Viewing the facts superficially, Symonds had a every reason to be offended. However, one important fact that was conveniently forgotten was that Andrew Symonds had gone out of his way, completely unprovoked, to abuse an opposing player who was known to be a hot-head. Australians perhaps did not realise that unprovoked abuse is considered extremely insulting in Indian culture. Whatever the truth, the fact of the matter is that the Australian players and board administrators went all out to indulge the ego of a man who had provoked the entire unfortunate incident in the first place. What did they convey thereby? That anything he did was fine by them, isn't it? After all, Cricket Australia had overlooked far bigger transgressions than that.

The sequence of events that followed swiftly unfolded: the BCCI used its financial muscle to ensure that a valuable player was not lost. For all the controversy that the BCCI's actions generated, it would be worth remembering that, like its Australian counterpart, it too stood by a valuable player and one who if not exactly innocent, was by no means the instigator of the incident. In essence, the BCCI did pretty much what CA did- and its hard not to get the feeling that the outcome of the entire episode would have been a lot different had it happened twenty years back.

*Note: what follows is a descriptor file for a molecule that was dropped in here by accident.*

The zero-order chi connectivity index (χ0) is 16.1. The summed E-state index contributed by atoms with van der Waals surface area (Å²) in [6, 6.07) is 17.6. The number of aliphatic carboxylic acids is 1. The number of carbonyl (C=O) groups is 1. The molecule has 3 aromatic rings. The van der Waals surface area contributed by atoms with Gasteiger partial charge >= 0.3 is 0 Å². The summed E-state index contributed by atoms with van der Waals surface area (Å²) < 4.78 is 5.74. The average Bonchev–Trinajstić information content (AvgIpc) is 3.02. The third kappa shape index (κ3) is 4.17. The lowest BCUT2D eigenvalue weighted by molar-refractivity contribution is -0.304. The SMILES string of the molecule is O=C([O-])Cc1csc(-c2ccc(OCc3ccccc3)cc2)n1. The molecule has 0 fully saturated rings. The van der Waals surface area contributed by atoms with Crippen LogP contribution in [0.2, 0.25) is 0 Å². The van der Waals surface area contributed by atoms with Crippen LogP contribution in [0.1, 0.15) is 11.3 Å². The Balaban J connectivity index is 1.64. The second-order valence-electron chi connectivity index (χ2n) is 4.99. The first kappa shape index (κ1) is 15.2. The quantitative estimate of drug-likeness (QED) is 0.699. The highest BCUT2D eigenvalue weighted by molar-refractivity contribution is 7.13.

The damage it did to Symonds was incalculable and understandably so. The problem man who had always had his way around, whose every transgression had hitherto been indulged in suddenly found his employers backing down in the face of what would surely be a massive financial loss had India gone through with the threat of pulling the plug on the tour. Self-interest, the very reason that had so far justified overlooking Symonds' repeated misdemeanours, was now working against him. The blow up that followed in the months that followed if not inevitable, was pretty much a logical end to the entire unfortunate episode. If that wasn't bad enough, before the end of the year CA hastened to recall him when it was pretty clear that Symonds' head was still not quite in the right place.